But let’s be clear about one thing: the Prince House gang and the grand experiment didn’t solve all the scientific problems of the day nor were the gang members the only contributors to or the only nexus of scientific progress. Furthermore, the modern versions of groupthink and even the private musings of the solo genius have not solved one of the greatest challenges of our era: to create the theory of everything that explains our universe. It’s the oldest lesson of them all. Formation of the best of all possible structures and processes doesn’t always guarantee success or immediate gratification when it comes to discovery and innovation.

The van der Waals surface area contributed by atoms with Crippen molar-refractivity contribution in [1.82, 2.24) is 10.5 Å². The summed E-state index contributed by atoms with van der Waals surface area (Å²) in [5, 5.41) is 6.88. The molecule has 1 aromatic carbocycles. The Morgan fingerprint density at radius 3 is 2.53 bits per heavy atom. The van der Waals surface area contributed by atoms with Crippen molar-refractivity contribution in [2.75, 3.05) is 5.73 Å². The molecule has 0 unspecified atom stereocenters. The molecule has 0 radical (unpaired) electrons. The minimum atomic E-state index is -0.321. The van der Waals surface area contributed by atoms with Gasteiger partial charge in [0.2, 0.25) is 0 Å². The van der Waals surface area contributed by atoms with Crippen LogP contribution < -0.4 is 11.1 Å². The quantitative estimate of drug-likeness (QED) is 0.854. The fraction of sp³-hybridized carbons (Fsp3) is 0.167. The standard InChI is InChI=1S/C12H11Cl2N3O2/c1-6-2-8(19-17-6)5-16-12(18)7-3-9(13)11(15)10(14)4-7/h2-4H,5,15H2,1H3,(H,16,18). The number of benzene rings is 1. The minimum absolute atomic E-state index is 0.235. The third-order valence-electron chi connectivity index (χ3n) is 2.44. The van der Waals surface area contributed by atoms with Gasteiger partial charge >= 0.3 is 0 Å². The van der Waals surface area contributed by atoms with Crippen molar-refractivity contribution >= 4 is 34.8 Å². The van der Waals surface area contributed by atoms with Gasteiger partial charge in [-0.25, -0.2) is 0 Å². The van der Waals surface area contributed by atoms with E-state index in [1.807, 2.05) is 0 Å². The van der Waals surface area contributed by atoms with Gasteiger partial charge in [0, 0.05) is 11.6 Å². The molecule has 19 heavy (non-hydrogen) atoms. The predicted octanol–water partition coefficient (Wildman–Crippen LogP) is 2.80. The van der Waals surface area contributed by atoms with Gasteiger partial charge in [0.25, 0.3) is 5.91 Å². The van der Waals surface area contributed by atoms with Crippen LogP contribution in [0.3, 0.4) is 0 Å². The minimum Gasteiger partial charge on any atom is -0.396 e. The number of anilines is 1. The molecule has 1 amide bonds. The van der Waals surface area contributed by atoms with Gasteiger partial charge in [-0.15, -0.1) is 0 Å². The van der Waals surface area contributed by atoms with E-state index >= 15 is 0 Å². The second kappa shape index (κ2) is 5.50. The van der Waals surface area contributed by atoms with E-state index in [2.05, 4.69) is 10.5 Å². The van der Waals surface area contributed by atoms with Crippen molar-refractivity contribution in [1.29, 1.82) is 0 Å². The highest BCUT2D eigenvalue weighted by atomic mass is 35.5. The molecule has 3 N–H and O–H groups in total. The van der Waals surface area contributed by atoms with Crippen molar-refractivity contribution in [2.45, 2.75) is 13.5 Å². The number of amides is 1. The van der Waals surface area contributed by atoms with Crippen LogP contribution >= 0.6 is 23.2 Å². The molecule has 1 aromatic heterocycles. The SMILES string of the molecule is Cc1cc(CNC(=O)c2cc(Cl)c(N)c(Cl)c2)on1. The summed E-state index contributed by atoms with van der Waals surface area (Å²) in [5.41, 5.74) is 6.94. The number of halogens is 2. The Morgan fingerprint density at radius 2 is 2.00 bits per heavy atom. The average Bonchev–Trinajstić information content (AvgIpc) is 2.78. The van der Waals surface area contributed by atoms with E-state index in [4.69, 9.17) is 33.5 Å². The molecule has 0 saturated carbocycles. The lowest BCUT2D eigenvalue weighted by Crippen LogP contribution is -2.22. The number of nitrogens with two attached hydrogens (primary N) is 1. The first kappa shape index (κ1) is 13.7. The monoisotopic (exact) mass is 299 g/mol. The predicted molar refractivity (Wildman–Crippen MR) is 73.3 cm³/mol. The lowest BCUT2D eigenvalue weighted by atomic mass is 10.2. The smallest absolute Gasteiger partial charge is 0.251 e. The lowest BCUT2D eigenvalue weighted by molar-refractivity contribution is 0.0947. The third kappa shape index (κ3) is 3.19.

But in the final analysis, I vote for a 21st Century version of the Prince House experiment, one that preserves the sanctity of the individual and the need for solitude and reflection without interruption coupled to a full-blown social network with a freeform spectrum of options and choices that recognizes the need for new and additional metrics of individual success and contributions to the whole while properly archiving the record for posterity. I vote for a global Prince House! Hmm, I wonder if I still have my bell-bottom jeans and tie-died shirts?